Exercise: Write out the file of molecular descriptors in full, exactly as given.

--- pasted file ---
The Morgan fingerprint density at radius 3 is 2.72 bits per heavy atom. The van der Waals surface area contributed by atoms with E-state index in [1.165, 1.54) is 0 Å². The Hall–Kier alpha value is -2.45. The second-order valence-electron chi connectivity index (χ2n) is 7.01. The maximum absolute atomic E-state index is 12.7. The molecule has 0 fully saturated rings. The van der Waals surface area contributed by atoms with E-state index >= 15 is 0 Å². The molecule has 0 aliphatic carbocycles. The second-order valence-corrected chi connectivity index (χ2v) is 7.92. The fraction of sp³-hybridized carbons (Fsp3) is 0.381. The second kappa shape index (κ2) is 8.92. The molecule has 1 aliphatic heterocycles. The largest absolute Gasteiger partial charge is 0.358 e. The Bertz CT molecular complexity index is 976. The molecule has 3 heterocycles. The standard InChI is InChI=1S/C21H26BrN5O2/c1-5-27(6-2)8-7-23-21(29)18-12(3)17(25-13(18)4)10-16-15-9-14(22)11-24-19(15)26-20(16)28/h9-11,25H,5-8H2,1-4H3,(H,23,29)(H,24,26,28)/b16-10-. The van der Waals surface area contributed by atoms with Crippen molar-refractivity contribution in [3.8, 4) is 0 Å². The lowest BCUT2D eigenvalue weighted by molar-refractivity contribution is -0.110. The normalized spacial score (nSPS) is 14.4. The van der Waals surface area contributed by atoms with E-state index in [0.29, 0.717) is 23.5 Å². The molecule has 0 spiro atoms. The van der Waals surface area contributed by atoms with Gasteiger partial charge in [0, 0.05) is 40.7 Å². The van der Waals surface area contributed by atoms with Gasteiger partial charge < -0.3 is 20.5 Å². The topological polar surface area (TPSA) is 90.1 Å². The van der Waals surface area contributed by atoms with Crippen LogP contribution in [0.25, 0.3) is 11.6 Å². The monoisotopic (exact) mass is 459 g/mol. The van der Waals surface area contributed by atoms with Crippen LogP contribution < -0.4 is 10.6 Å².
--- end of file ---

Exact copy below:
The Morgan fingerprint density at radius 3 is 2.72 bits per heavy atom. The van der Waals surface area contributed by atoms with E-state index in [1.165, 1.54) is 0 Å². The Hall–Kier alpha value is -2.45. The second-order valence-electron chi connectivity index (χ2n) is 7.01. The maximum absolute atomic E-state index is 12.7. The molecule has 0 fully saturated rings. The van der Waals surface area contributed by atoms with E-state index >= 15 is 0 Å². The molecule has 0 aliphatic carbocycles. The second-order valence-corrected chi connectivity index (χ2v) is 7.92. The fraction of sp³-hybridized carbons (Fsp3) is 0.381. The second kappa shape index (κ2) is 8.92. The molecule has 1 aliphatic heterocycles. The largest absolute Gasteiger partial charge is 0.358 e. The Bertz CT molecular complexity index is 976. The molecule has 3 heterocycles. The standard InChI is InChI=1S/C21H26BrN5O2/c1-5-27(6-2)8-7-23-21(29)18-12(3)17(25-13(18)4)10-16-15-9-14(22)11-24-19(15)26-20(16)28/h9-11,25H,5-8H2,1-4H3,(H,23,29)(H,24,26,28)/b16-10-. The van der Waals surface area contributed by atoms with Crippen molar-refractivity contribution in [3.8, 4) is 0 Å². The lowest BCUT2D eigenvalue weighted by molar-refractivity contribution is -0.110. The normalized spacial score (nSPS) is 14.4. The van der Waals surface area contributed by atoms with E-state index in [0.29, 0.717) is 23.5 Å². The molecule has 0 spiro atoms. The van der Waals surface area contributed by atoms with Gasteiger partial charge in [0, 0.05) is 40.7 Å². The van der Waals surface area contributed by atoms with Gasteiger partial charge < -0.3 is 20.5 Å². The topological polar surface area (TPSA) is 90.1 Å². The van der Waals surface area contributed by atoms with Crippen LogP contribution in [0.25, 0.3) is 11.6 Å². The monoisotopic (exact) mass is 459 g/mol. The van der Waals surface area contributed by atoms with Crippen LogP contribution < -0.4 is 10.6 Å².